We Tried This Steamy Shower Trick To Soothe A Sore Throat And Here's What Happened

Growing up in an Asian household, anything steam-related to soothe sore throats and coughs was a go-to. Home remedies you should try for congestion were aplenty. Even as I pen this, I can picture my mother with a bowl of steaming hot water and a towel over her shoulder beckoning me to come and inhale the steam as I hacked away with a stubborn cough. 

Cut to adult life, and the internet is full of recommendations about how steam showers can do all sorts of things for you. Sore throats and congestion aside, apparently they can boost circulation, lower your blood pressure, relieve muscle and joint stiffness, and even improve your skin health by opening up your pores. I must admit, the thought of stepping into a shower full of hot water-induced steam was a little different from inhaling vapor over the sink or a basin of water but I thought I'd give it a go, mainly because I felt a sore throat coming on and my muscles were particularly sore after a workout. 

Turns out, there's truth to the claims. My sore throat seemed to disappear, although I'm not sure if there was a common cold or allergy on the horizon with this particular discomfort. It could have just been a mild throat tickle that was going to go off in a day or two anyway. Here's what I did. 

How to do the steamy shower hack

YouTube is full of ideas on how to make your steam showers more exquisite like adding eucalyptus oil to the walls of the shower cubicle and even investing in a brand-new steam shower kit. But I chose to do it the old-fashioned way — draw the shower curtains tight around the tub, seal up the added space above with a large towel or two, and turn the hot water on — full blast — for about 20-30 minutes. For added steam in the bathroom, I turned on the sink tap too. Then I closed the bathroom door and waited.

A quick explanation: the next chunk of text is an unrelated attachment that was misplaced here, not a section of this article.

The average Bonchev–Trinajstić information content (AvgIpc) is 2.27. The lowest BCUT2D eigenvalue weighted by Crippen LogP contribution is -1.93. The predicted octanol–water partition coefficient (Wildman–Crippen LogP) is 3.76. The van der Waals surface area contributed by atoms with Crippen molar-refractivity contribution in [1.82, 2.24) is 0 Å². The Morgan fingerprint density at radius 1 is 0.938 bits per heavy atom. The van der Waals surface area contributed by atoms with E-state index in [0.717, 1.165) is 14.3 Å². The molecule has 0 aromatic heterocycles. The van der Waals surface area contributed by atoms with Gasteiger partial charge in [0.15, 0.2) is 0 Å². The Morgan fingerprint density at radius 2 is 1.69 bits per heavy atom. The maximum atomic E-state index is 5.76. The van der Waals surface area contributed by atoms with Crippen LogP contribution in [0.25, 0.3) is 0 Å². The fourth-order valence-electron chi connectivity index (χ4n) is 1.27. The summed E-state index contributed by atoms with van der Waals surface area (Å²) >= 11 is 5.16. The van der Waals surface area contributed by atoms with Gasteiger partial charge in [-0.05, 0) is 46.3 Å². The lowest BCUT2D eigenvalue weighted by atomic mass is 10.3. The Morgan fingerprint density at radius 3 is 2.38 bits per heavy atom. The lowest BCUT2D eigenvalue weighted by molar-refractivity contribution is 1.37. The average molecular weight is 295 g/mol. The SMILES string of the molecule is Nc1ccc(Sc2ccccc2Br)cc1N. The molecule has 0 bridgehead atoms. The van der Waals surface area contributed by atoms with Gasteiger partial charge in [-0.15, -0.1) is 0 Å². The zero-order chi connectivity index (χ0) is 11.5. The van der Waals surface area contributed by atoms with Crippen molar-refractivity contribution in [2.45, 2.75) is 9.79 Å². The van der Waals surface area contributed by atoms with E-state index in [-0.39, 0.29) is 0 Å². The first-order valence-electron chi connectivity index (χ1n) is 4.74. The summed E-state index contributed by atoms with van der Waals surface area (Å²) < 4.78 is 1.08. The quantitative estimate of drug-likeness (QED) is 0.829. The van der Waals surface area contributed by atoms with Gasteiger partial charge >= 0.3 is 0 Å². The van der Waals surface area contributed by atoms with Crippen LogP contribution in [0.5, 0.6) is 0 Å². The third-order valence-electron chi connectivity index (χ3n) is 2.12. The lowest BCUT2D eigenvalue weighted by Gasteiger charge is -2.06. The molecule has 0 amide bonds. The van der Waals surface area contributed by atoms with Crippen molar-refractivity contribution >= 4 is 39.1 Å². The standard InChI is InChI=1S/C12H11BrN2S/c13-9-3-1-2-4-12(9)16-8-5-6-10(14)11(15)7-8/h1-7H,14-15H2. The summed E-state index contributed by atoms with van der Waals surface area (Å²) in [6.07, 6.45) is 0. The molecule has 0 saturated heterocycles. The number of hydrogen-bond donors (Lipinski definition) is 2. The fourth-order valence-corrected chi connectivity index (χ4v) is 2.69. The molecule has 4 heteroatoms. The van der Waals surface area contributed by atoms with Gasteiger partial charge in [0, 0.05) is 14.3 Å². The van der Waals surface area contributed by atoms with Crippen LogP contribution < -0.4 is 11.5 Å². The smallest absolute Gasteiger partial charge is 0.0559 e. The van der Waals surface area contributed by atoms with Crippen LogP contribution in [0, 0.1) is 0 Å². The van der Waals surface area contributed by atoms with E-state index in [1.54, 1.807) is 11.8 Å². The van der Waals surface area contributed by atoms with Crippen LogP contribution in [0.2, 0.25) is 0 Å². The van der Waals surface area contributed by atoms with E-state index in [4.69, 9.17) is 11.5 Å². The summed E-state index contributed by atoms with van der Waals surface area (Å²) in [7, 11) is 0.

After about 20 minutes, the bathroom seemed to have filled with enough steam to fog the mirrors and coat all the beauty products in a film of warmth, so I decided to step into the tub. This part was a bit tricky with the obvious worry of the streaming hot water hitting my skin and ruining the experience. After carefully maneuvering my fingers toward the tap and switching off the water, I stood there in a cloud of comforting steam. 

The instant sense of relaxation is what hit me first. There's something about warm water vapor that seems to melt your troubles away. Breathing in the steam felt good on my airways. My throat tickled a bit the more I breathed in but eventually, the sensation died down. After basking in the haze for about 10 minutes, I moved on to have a regular warm water shower.  

Would we recommend the steam shower trick for sore throats?

Of course. Why not? Even if your sore throat doesn't go away, the entire experience is pretty relaxing, and feeling good mentally can go a long way when you're not feeling great physically. 

I can only imagine, however, that the steaming experience would be a lot better in a bathroom that had a closed cubicle setup or better yet, a professionally installed steam shower kit. From the few times I've been inside a hotel's steam room, I can definitely say that the volume of mist from added vents that dispense the stuff is a big plus. If you don't have any of these, however, a normal shower-curtained bathing area is still good enough. Just make sure you cover as many open spaces as possible with extra towels or bedsheets. I'd also recommend leaving the hot water on full blast for as long as you can (within reasonable limits, of course). 

Using steaming techniques like inhaling vapor from hot water in a basin or stepping into a steamy shower are home remedies I'd pick over medications, especially when the ailment you're trying to get rid of is something as minor as a sore throat. But there are also times when you should be concerned about your sore throat. If you have a fever that's not going away, your tonsils are swollen, and if you have other symptoms like difficulty breathing, problems swallowing, or swelling in your neck or face, you should be seeing a doctor.